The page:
DIY hummingbird nectar

We are wrapping up week two of shelter-in-place due to COVID-19, and it just occurred to me that I owe you a blog post! Yes, I do, and what better moment than now?! I just made some hummingbird feed and thought I would share the recipe with you, because, you know, you may have time on your hands too!

But let’s start with a quick flashback.

One of the best discoveries associated with my move from Germany to California was … we have hummingbirds! As a child I always pictured these flying gems on lush tropical islands rather than in my Silicon Valley backyard. But there they were and I fell in love with them in a heartbeat!

I have always had feeders to attract hummingbirds, but over time, I also started to replace the flowers in my backyard with those attracting hummingbirds, butterflies, and bees. That means there are ample food sources available for my flying wildlife now. However, complementing those sources with additional nectar, above all when bloom is low, is a good idea.

Anna’s hummingbird showing some of the iridescent gorget feathers

When I started feeding hummingbirds, I used to buy the red nectar mix available in many stores. Now I know that the red dye in that stuff is extremely unhealthy for the birds and can even kill them 🙁 Thankfully, it is SUPER easy to make your own.

Recipe for hummingbird nectar

All you need is sugar and water and mix in the following ratio:

-1 part refined white sugar
-4 parts of water
(for example: 1/2 cup sugar and 2 cups water)

You can add the sugar to boiling water or add it to cold water and bring to boil. It does not matter, as long as the sugar is well dissolved when done. Then let the nectar cool down before filling the feeder.

Please do NOT use anything else but white refined sugar even though it might seem counter-intuitive! The Audubon Society explains that the iron levels in raw sugars are too high and that honey can promote fungal growth; both can be harmful to the birds.

Hummingbird feed (store-bought or home-made) does not last for a long time before fermenting, above all in summer. Therefore, only make as much nectar as your birds consume in a week or so. Also, don’t just refill an empty feeder, always clean it thoroughly first. If there is black stuff coating the inside of the glass, you may need bleach.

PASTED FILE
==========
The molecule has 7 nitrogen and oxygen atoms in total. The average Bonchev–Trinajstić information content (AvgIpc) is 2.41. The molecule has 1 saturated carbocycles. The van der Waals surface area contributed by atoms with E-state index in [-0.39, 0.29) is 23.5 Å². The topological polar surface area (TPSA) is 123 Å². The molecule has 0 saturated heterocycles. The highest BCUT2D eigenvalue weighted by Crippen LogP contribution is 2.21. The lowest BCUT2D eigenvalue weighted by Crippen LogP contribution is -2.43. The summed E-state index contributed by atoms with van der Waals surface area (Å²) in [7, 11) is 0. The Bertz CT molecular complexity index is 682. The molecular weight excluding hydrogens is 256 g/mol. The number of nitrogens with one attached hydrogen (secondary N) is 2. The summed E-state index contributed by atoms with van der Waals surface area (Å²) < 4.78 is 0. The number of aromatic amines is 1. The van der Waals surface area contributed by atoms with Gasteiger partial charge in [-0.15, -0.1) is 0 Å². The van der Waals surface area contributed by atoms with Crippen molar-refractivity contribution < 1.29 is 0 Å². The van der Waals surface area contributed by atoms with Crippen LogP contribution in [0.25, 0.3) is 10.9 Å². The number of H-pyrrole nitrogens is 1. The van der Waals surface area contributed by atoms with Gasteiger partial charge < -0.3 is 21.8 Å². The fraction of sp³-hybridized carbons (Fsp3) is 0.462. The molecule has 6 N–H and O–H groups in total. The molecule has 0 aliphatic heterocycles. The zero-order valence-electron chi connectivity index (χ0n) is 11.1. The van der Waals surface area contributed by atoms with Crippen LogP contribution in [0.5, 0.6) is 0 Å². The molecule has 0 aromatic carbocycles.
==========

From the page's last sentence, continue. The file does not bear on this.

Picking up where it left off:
By the way, hummingbirds are not necessarily the only birds visiting a feeder. We have a few sweet-toothed chickadees who often have a sip before heading for the sunflower seeds, and orioles love the sweet stuff as well!

Chestnut-backed chickadee at the hummingbird feeder

What else can you do to attract hummingbirds?

Hummingbirds love, love water features! In summer, ours love to take a shower in our fountain. You also see them hanging out at bubbling pots and sometimes even zipping through lawn sprinklers.

Anna’s hummingbird enjoying the backyard fountain

Our most frequent garden visitors here are Anna’s hummingbirds, but every once in a while a very territorial Rufous or Allen’s hummingbird stops by as well.

Did you know?

It is not unusual for me to get buzzed by a hummer when I am out in THEIR territory. But I don’t mind because I did hear once, that in Native American folklore this hovering in front of your face translates to a blessing. I am not sure if it’s true but I sure like to think so. What I do know is that hummingbirds have always played an important role in the life of tribes. They were and are used in crests and on totems, portrayed as healers or fire-bringers, or considered a sign of luck.

One of the highest mountains in the Bay Area is Mount Umunhum, a sacred mountain to many tribes. While the huge square radar building on its top reminds us of cold war times, the name actually means something much more peaceful: resting place of the hummingbirds (in the Ohlone language).